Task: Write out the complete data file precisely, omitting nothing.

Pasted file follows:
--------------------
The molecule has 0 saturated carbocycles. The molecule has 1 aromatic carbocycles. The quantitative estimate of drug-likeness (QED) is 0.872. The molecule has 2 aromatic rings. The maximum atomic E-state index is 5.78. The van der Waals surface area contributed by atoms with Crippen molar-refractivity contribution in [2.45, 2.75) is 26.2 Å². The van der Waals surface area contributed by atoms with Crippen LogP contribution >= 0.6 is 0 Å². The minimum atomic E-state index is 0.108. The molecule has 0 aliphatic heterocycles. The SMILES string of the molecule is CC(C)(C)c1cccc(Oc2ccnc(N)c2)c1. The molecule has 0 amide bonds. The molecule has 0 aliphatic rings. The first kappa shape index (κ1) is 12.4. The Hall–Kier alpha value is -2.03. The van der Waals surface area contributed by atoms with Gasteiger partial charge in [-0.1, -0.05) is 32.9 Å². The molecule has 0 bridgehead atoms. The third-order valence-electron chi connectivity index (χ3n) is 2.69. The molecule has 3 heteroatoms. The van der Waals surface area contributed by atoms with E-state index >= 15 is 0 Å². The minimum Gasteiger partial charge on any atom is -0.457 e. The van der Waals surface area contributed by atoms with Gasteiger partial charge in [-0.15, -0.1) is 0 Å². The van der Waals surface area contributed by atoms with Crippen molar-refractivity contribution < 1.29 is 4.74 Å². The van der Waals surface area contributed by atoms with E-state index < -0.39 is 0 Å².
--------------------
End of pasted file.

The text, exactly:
The molecule has 0 saturated carbocycles. The molecule has 1 aromatic carbocycles. The quantitative estimate of drug-likeness (QED) is 0.872. The molecule has 2 aromatic rings. The maximum atomic E-state index is 5.78. The van der Waals surface area contributed by atoms with Crippen molar-refractivity contribution in [2.45, 2.75) is 26.2 Å². The van der Waals surface area contributed by atoms with Crippen LogP contribution >= 0.6 is 0 Å². The minimum atomic E-state index is 0.108. The molecule has 0 aliphatic heterocycles. The SMILES string of the molecule is CC(C)(C)c1cccc(Oc2ccnc(N)c2)c1. The molecule has 0 amide bonds. The molecule has 0 aliphatic rings. The first kappa shape index (κ1) is 12.4. The Hall–Kier alpha value is -2.03. The van der Waals surface area contributed by atoms with Gasteiger partial charge in [-0.1, -0.05) is 32.9 Å². The molecule has 0 bridgehead atoms. The third-order valence-electron chi connectivity index (χ3n) is 2.69. The molecule has 3 heteroatoms. The van der Waals surface area contributed by atoms with E-state index >= 15 is 0 Å². The minimum Gasteiger partial charge on any atom is -0.457 e. The van der Waals surface area contributed by atoms with Gasteiger partial charge in [-0.15, -0.1) is 0 Å². The van der Waals surface area contributed by atoms with Crippen molar-refractivity contribution < 1.29 is 4.74 Å². The van der Waals surface area contributed by atoms with E-state index < -0.39 is 0 Å².